I’m a non-confrontational person. I love a good debate, though I’d rather watch one than be involved in it. So as all of this 50 Shades stuff has taken over my Facebook timeline, I’ve glanced through the comments to see how many are “for it” or “against it.” Like I said, I love watching a good debate. But, after reading one person’s comment posted beneath a fellow Christian romance author’s link against the book/film, I could no longer sit quietly. This person compared 50 Shades of Grey to Christian fiction. My heart lurched as I realized how confused people are over this issue. Therefore, I’m jumping in—heart first.
I’ll begin by sharing the book’s Amazon description for those unaware of what this book is about:
When literature student Anastasia Steele goes to interview young entrepreneur Christian Grey, she encounters a man who is beautiful, brilliant, and intimidating. The unworldly, innocent Ana is startled to realize she wants this man and, despite his enigmatic reserve, finds she is desperate to get close to him. Unable to resist Ana’s quiet beauty, wit, and independent spirit, Grey admits he wants her, too—but on his own terms.
Shocked yet thrilled by Grey’s singular erotic tastes, Ana hesitates. For all the trappings of success—his multinational businesses, his vast wealth, his loving family—Grey is a man tormented by demons and consumed by the need to control. When the couple embarks on a daring, passionately physical affair, Ana discovers Christian Grey’s secrets and explores her own dark desires.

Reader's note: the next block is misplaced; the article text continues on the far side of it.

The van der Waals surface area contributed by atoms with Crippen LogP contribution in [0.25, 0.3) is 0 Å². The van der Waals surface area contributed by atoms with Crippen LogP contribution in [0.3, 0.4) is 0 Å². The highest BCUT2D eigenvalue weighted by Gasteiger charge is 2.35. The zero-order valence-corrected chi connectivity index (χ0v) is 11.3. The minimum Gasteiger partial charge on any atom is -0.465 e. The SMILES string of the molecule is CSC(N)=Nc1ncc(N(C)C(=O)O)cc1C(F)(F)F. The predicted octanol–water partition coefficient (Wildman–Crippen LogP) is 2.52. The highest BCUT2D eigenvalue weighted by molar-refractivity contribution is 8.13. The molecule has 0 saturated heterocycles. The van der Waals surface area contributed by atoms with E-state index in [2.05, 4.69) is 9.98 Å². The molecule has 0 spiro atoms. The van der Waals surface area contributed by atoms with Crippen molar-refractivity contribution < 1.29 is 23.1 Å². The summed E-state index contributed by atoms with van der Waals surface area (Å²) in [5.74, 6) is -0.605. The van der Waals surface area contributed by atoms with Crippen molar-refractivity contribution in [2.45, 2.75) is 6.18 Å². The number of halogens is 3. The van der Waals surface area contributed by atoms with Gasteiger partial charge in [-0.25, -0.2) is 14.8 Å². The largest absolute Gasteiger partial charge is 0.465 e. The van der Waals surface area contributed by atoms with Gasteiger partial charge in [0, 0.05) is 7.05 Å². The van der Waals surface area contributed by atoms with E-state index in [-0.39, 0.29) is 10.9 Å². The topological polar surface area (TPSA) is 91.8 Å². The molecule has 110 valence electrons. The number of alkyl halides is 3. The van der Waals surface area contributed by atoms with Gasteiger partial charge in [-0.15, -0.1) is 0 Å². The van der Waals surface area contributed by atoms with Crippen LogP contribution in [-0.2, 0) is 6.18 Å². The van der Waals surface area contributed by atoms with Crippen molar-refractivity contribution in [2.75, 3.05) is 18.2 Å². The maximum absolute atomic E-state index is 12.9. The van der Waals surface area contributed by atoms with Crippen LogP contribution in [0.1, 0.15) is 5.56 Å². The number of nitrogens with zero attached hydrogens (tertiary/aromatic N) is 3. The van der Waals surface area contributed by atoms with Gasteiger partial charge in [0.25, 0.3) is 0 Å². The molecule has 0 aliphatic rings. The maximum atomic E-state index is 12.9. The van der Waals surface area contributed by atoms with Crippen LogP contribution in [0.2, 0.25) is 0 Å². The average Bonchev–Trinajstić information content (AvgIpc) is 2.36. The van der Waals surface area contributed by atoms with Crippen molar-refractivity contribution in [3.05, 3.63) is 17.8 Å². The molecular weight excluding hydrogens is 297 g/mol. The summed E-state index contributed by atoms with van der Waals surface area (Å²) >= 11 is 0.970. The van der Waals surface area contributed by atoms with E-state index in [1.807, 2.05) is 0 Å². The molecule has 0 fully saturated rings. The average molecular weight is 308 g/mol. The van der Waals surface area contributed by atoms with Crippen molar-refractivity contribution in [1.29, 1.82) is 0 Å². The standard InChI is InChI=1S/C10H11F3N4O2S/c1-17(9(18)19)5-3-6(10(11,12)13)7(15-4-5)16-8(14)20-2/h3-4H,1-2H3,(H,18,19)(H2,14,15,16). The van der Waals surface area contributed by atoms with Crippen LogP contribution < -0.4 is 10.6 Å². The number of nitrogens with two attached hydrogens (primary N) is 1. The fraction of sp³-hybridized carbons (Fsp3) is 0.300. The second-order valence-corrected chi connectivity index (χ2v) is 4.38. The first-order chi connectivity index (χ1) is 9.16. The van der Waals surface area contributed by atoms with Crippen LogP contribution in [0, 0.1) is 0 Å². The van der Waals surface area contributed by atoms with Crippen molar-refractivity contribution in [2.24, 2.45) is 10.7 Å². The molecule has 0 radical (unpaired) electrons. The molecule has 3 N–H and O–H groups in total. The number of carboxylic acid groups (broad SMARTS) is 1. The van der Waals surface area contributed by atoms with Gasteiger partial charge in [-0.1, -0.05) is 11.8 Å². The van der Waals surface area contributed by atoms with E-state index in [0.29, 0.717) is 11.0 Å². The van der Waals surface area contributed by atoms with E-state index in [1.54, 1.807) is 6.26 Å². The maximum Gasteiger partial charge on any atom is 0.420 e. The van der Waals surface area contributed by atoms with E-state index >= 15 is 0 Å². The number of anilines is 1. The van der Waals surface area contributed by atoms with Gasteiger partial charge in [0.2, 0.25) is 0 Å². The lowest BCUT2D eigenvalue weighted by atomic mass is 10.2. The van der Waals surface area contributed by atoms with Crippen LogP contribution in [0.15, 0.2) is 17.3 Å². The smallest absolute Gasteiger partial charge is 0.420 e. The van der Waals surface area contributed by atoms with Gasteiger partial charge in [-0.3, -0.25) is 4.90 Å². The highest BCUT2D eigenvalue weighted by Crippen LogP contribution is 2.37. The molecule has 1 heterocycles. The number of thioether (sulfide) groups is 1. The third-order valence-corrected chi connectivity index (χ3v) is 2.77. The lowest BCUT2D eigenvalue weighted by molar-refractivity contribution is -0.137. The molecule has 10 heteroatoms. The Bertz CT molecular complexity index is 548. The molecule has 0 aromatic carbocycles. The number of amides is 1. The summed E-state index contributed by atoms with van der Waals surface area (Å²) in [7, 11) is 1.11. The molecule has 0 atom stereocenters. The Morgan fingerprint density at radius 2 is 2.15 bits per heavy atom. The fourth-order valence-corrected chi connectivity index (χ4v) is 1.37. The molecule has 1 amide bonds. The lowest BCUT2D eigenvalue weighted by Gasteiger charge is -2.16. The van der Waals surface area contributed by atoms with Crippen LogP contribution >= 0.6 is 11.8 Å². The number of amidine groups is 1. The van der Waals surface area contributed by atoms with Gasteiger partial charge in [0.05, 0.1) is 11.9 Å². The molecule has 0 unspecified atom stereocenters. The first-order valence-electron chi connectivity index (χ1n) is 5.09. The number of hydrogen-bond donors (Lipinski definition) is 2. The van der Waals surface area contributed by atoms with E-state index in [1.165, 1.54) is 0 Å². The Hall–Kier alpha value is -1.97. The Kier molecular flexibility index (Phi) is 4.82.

Next, I’ll share the person’s direct comment from Facebook (they will remain anonymous).
“I have read the books and I have to say it’s not abusive against women and I have found that people that say it’s abusive against women obviously haven’t read it. It’s a consensual relationship, with light BDSM and ultimately it’s a love story. It does have a ‘Christian’ theme of redemption, which is a theme found in many of the Christian books I’ve read and enjoyed. Besides the fact it’s fiction. I understand that we’re all entitled to our own opinion, but why do people feel the need to criticize those that enjoyed the books? Especially when so many say they’ve never read the books and really can’t comment on it factually.”
Since I had no idea what BDSM is, I (carefully) looked it up.
D= discipline, dominance, and submission.
S= sadism (*the condition in which sexual gratification depends on causing pain or degradation to others; the enjoyment of being cruel).
M= masochism (*the tendency to seek gratification from inflicting pain on others or oneself).
I trust I don’t have to explain how these terms are “played out,” and I’ll move on.
“I have found that people that say it’s abusive against women obviously haven’t read it. It’s a consensual relationship, with light BDSM.”
Just like you can’t be a little bit pregnant, there’s no such thing as light abuse. A man can slap a woman across the face, degrade her with his words, or beat her within an inch of her life, and it’s all still abuse.
“Love worketh no ill to his neighbor…” Romans 13:10.
As for “consensual,” in some situations abuse is permitted even if it isn’t “agreed upon”. Either way, BDSM in a sexual relationship is completely unbiblical. Christ died to save us from bondage. Man and woman were created to help and complement each other, not to bind and dominate in a hurtful degrading way.